Current nanocalorimetry research involves measuring the magnetocaloric effect of magnetic thin film materials. The materials being studied exhibit a giant magnetocaloric effect due to their magnetic phase transitions. Calorimetry is the only measurement technique that can fully characterize a material's magnetocaloric behavior, and few other labs are equipped to take these measurements. Harnessing the magnetocaloric effect at phase transitions can advance magnetic cooling technology applications.
Giant magneto-resistance (GMR) was first discovered in iron-chromium magnetic multi-layers (Fe-Cr MMLs) twenty-plus years ago. This unique structure coupling the spin and conduction of the electrons set in motion an avalanche of technological innovation such as the data storage revolution of the mid-nineties and the emergent field of spintronics, which is why the co-discoverers of the phenomena (Fert and Grunberg) were awarded the Nobel Prize in Physics in 2007.
The densities of state of the materials in the MML structure play a key role in the system’s coupling behavior. Our group utilizes our novel heat capacity devices to directly probe the density of states of these materials . The data shown below indicates a very large enhancement in the DOS at the Fermi energy in Fe-Cr MMLs. Ongoing research is examining the relationship of this enhancement to effects at the Fe-Cr interface to further our understanding of the spin-dependent scattering that results in GMR.
A tangential project to the work on GMR materials is that of the complex AFM Cr used as the “non-magnetic” spacer. Through our unique thin film growth capabilities, we have shown how the spin density wave in this interesting transitional metal can exhibit a number of characteristics not seen in the bulk .
 Enhancement of the electronic contribution to the low temperature specific heat of an Fe/Cr magnetic multilayer. B. Revaz, M.-C. Cyrille, B. Zink, I. K. Schuller and F. Hellman, Phys. Rev. B 65, 944171 (2002). link
 Spin-density wave in polycrystalline Cr films from infrared reflectivity. Z. Boekelheide, E. Helgren, F. Hellman, Phys. Rev. B, 76, 224429 (2007). link
There has been great interest in the utilizing of physical properties of magneto-electronics which is a new developing field, where the two degrees of freedom, the charge and the spin of the carriers, are utilized simultaneously to create new functionalities. Many promising applications of ferromagnetic semiconductors have been already demonstrated for (Ga,Mn)As, but the low Curie temperature (< 110 K) prohibited the operation at room temperature. Recently oxide semiconductors doped with transition metal magnetic impurities, called diluted magnetic oxides such as TiO2, ZnO and SnO2, have attracted much attention due to their potential for high Curie temperatures.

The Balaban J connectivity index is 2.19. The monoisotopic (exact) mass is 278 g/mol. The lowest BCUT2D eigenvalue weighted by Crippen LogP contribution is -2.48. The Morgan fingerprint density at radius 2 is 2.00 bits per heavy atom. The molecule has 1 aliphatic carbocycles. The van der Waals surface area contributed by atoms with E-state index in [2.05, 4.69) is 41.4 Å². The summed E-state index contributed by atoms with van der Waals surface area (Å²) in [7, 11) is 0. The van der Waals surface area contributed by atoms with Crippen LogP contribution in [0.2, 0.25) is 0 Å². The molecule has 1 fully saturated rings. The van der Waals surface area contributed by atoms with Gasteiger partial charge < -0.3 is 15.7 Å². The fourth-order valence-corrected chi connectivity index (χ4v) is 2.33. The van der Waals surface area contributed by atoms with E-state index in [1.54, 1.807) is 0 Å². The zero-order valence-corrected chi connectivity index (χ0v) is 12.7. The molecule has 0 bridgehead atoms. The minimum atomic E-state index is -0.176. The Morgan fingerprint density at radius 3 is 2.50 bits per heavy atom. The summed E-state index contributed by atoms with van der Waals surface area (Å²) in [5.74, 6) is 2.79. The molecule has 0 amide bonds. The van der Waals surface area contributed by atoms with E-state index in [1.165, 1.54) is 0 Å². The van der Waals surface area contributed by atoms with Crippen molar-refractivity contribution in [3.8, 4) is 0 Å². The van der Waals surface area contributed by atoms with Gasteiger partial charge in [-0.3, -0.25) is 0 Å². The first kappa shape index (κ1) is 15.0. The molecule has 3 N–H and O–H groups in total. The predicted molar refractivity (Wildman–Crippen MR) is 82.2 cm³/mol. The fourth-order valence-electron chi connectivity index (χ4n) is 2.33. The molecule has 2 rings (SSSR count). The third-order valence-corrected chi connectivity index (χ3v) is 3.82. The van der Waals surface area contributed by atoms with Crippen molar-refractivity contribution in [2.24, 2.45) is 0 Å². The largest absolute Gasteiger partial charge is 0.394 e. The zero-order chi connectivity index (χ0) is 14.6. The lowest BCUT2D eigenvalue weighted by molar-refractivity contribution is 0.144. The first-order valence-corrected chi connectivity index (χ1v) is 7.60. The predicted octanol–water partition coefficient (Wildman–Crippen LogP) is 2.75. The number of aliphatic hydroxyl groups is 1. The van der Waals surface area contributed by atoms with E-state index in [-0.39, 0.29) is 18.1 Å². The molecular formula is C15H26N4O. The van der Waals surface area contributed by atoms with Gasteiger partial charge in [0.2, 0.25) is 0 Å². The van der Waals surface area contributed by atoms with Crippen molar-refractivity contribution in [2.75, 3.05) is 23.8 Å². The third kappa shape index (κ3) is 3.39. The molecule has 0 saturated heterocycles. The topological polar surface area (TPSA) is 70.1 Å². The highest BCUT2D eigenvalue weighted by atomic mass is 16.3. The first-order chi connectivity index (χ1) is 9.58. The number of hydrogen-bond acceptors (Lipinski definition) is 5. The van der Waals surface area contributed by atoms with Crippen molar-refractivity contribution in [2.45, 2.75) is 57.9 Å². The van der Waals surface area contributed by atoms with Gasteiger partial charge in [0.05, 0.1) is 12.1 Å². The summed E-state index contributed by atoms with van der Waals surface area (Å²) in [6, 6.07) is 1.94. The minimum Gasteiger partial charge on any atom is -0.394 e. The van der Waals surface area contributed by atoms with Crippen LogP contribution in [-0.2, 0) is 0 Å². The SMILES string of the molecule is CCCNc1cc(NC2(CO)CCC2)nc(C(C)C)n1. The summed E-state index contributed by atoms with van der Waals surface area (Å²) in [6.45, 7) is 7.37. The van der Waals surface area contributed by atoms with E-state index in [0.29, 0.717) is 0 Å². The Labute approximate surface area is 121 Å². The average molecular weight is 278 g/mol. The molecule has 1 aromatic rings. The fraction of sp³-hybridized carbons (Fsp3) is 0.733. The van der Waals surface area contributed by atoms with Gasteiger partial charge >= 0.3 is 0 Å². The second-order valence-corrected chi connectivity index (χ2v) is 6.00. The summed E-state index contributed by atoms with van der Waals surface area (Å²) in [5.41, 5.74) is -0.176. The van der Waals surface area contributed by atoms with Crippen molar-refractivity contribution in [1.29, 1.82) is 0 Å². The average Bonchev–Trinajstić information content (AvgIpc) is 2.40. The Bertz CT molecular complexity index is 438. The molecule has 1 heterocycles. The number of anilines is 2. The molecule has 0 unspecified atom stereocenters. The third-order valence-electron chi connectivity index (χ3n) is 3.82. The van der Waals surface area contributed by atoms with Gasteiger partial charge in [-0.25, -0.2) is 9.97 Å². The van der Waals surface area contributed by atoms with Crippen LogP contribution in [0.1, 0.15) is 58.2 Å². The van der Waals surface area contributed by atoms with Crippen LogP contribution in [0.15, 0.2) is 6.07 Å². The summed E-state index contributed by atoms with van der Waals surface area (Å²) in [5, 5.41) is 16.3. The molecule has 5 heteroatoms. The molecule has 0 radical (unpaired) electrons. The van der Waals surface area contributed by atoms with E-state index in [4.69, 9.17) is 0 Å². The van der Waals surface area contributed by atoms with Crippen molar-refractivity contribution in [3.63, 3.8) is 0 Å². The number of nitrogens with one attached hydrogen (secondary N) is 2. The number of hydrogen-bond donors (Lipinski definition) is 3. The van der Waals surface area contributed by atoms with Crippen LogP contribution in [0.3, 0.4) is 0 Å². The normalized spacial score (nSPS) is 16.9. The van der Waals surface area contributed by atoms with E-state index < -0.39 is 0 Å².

Given that the carries in magnetic oxides reside in an insulating impurity band, there are essentially four kinds of carrier-mediated magnetic exchange interactions which could potentially lead intrinsic carrier-mediated ferromagnetism: double exchange in the impurity , bound magnetic polarons percolation , indirect exchange coupling mediated by free carriers , and hydrogen mediated spin-spin exchange . However, there is currently no consensus on the origin of ferromagnetism in the oxide-dilute magnetic semiconductor.
We are studying on ZnO based diluted magnetic oxide semiconductor which is grown by e-beam evaporator and sputtering system. Epitaxial film on crystal substrate is grown at high temperature and it is characterized by high-resolution x-ray diffraction. The magnetism is controlled by carrier density though electron accumulation.
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We study the metal-insulator transition (MIT) in magnetically doped semiconductors. This MIT is a type of Quantum Phase Transition, a phase transition which is achieved by tuning some other parameter in the ground state Hamiltonian other than temperature (electronic concentration, pressure or magnetic field). Proximal to this Quantum Phase Transition a quantum critical scaling is expected for the various physical observables of the system.